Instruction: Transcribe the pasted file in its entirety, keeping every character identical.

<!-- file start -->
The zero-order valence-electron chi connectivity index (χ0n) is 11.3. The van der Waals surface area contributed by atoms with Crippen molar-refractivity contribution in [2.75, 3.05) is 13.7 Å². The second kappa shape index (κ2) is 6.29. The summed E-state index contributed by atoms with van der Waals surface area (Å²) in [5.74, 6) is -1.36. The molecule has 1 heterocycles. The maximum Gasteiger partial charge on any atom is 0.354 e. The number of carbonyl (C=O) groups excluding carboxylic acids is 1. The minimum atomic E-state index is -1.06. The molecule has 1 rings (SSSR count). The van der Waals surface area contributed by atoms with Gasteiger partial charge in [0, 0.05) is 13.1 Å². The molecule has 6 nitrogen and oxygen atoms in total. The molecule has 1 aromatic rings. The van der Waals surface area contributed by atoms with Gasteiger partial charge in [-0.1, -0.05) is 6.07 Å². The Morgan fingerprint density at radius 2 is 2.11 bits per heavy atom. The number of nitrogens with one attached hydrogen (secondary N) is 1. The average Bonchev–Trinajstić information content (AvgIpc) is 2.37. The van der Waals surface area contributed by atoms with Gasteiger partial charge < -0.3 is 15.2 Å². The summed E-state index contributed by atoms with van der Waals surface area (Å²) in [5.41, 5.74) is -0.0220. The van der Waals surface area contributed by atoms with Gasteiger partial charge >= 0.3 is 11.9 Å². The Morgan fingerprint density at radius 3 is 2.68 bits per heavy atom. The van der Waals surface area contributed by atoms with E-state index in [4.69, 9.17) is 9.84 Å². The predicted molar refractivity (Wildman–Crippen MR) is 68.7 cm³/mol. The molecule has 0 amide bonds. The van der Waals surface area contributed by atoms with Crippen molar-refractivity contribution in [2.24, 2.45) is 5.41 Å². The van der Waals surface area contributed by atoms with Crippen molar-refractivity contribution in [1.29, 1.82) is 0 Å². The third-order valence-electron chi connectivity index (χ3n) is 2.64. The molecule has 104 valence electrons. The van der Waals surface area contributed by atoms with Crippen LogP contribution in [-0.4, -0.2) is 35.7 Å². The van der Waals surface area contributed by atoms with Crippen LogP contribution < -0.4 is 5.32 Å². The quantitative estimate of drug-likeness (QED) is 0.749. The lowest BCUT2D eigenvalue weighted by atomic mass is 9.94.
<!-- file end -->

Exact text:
The zero-order valence-electron chi connectivity index (χ0n) is 11.3. The van der Waals surface area contributed by atoms with Crippen molar-refractivity contribution in [2.75, 3.05) is 13.7 Å². The second kappa shape index (κ2) is 6.29. The summed E-state index contributed by atoms with van der Waals surface area (Å²) in [5.74, 6) is -1.36. The molecule has 1 heterocycles. The maximum Gasteiger partial charge on any atom is 0.354 e. The number of carbonyl (C=O) groups excluding carboxylic acids is 1. The minimum atomic E-state index is -1.06. The molecule has 1 rings (SSSR count). The van der Waals surface area contributed by atoms with Gasteiger partial charge in [0, 0.05) is 13.1 Å². The molecule has 6 nitrogen and oxygen atoms in total. The molecule has 1 aromatic rings. The van der Waals surface area contributed by atoms with Gasteiger partial charge in [-0.1, -0.05) is 6.07 Å². The Morgan fingerprint density at radius 2 is 2.11 bits per heavy atom. The number of nitrogens with one attached hydrogen (secondary N) is 1. The average Bonchev–Trinajstić information content (AvgIpc) is 2.37. The van der Waals surface area contributed by atoms with Gasteiger partial charge < -0.3 is 15.2 Å². The summed E-state index contributed by atoms with van der Waals surface area (Å²) in [5.41, 5.74) is -0.0220. The van der Waals surface area contributed by atoms with Gasteiger partial charge >= 0.3 is 11.9 Å². The Morgan fingerprint density at radius 3 is 2.68 bits per heavy atom. The van der Waals surface area contributed by atoms with E-state index in [4.69, 9.17) is 9.84 Å². The predicted molar refractivity (Wildman–Crippen MR) is 68.7 cm³/mol. The molecule has 0 amide bonds. The van der Waals surface area contributed by atoms with Crippen molar-refractivity contribution in [2.24, 2.45) is 5.41 Å². The van der Waals surface area contributed by atoms with Crippen molar-refractivity contribution in [1.29, 1.82) is 0 Å². The third-order valence-electron chi connectivity index (χ3n) is 2.64. The molecule has 104 valence electrons. The van der Waals surface area contributed by atoms with Crippen LogP contribution in [-0.4, -0.2) is 35.7 Å². The van der Waals surface area contributed by atoms with Crippen LogP contribution < -0.4 is 5.32 Å². The quantitative estimate of drug-likeness (QED) is 0.749. The lowest BCUT2D eigenvalue weighted by atomic mass is 9.94.